The problem

A while back, we encountered an odd problem. All of a sudden, building our front-end went from taking a few seconds to taking a few minutes. We felt this most acutely when starting our front-end development server. Incremental changes were still fast, but if you needed to stop and restart the server, it took forever. We don’t do this very often in a typical day, but it turns out that having to wait for two minutes plus, even if it’s only a few times in a day, really does start to slow a team down.

The deep dive

We started, like we often do, with git bisect. It helped us track down the set of changes that appeared to have introduced the issue; adding a Dark Mode to Tines. “This is bizarre,” we thought, “how could a bunch of CSS changes have slowed things down?”.

Our next step was to profile the build locally using Node DevTools. We use Webpack, so attaching a DevTools instance was as simple as running the following command and opening chrome://inspect/#devices.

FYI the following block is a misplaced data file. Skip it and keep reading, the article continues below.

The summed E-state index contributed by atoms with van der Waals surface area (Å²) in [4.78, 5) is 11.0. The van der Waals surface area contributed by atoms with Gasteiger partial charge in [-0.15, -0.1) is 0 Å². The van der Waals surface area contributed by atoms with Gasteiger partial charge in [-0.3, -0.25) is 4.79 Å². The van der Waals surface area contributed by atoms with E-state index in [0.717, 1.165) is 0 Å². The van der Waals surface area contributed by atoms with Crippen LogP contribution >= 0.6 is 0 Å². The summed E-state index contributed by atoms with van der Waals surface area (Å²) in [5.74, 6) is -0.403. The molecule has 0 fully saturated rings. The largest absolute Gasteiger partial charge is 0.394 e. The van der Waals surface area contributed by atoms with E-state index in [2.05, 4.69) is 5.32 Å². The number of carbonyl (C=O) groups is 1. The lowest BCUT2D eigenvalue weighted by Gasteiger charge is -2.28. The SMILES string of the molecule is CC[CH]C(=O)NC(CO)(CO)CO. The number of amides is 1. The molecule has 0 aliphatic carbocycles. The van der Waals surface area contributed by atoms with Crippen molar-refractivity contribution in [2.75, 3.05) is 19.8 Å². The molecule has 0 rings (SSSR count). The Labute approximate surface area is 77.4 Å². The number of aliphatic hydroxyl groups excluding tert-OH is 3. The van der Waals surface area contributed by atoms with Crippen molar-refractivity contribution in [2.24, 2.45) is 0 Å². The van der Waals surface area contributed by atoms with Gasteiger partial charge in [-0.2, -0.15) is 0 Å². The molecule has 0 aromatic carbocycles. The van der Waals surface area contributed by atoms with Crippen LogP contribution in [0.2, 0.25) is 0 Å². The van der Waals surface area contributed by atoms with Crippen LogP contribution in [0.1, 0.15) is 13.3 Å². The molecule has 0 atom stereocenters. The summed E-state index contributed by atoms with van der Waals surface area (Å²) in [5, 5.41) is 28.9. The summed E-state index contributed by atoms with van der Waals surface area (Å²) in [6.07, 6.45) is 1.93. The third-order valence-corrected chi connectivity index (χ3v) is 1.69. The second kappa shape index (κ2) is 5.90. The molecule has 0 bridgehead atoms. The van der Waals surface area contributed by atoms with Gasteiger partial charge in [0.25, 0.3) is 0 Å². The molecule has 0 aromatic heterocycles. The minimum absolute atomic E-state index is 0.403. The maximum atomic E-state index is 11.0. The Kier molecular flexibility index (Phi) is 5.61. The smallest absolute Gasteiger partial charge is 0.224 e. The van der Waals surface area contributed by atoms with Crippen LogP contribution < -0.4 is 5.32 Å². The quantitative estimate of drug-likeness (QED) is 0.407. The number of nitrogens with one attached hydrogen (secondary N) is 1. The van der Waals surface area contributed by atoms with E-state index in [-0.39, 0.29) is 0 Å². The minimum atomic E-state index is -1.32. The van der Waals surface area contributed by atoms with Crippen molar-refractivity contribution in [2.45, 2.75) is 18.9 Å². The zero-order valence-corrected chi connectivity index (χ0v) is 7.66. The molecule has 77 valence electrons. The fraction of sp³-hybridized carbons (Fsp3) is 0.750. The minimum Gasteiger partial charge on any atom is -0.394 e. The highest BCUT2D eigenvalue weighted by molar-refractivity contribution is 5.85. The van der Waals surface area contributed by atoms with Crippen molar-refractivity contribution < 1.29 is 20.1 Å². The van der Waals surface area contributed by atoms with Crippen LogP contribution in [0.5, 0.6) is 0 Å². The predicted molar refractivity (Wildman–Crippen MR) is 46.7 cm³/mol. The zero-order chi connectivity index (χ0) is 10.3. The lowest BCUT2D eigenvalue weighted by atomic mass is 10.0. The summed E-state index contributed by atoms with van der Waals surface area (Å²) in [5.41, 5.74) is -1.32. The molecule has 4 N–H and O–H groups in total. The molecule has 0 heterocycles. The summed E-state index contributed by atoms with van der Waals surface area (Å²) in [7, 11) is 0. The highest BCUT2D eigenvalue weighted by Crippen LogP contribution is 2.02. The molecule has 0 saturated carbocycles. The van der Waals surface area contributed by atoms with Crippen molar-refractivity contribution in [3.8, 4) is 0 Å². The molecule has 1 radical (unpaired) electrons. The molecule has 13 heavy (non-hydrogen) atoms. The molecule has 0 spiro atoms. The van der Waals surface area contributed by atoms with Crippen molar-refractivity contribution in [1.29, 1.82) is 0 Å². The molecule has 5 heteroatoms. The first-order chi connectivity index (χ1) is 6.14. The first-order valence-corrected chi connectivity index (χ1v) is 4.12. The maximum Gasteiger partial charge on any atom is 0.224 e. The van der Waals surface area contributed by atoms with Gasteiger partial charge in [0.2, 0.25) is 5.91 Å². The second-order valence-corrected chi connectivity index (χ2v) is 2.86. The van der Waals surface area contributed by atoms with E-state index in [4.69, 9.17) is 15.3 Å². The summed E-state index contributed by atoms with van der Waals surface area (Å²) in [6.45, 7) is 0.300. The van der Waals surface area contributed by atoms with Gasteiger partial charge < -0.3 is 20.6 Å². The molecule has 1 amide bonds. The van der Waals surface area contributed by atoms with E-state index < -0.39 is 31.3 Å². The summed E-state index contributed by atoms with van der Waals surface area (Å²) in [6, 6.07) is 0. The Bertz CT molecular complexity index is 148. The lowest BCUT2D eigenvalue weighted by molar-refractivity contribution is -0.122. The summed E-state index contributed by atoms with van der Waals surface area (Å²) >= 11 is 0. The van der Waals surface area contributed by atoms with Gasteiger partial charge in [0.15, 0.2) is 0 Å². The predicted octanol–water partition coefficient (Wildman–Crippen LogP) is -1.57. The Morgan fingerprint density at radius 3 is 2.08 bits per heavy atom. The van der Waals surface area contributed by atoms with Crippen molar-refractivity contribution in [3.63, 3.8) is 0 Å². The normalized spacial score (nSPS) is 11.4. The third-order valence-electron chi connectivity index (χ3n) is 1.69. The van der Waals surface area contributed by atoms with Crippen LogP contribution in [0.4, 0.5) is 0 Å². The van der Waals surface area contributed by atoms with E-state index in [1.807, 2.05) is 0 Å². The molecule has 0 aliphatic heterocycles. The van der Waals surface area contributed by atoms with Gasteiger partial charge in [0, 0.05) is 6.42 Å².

node --inspect-brk ./node_modules/.bin/webpack

Using the Bottom-Up view of aggregate time spent in functions, we quickly saw that a significant amount of time was being spent in a getDependencies function in Linaria.

As we described before, Linaria is a CSS-in-JS library we use to style our React components. It’s novel in that it does all of its work at build-time, leaning heavily on CSS variables at runtime to achieve this. Our Dark Mode implementation involved creating a colour system and encoding this in CSS variables. Here’s a minimal example.

import { styled } from "@linaria/react";
import React from "react";
import { render } from "react-dom";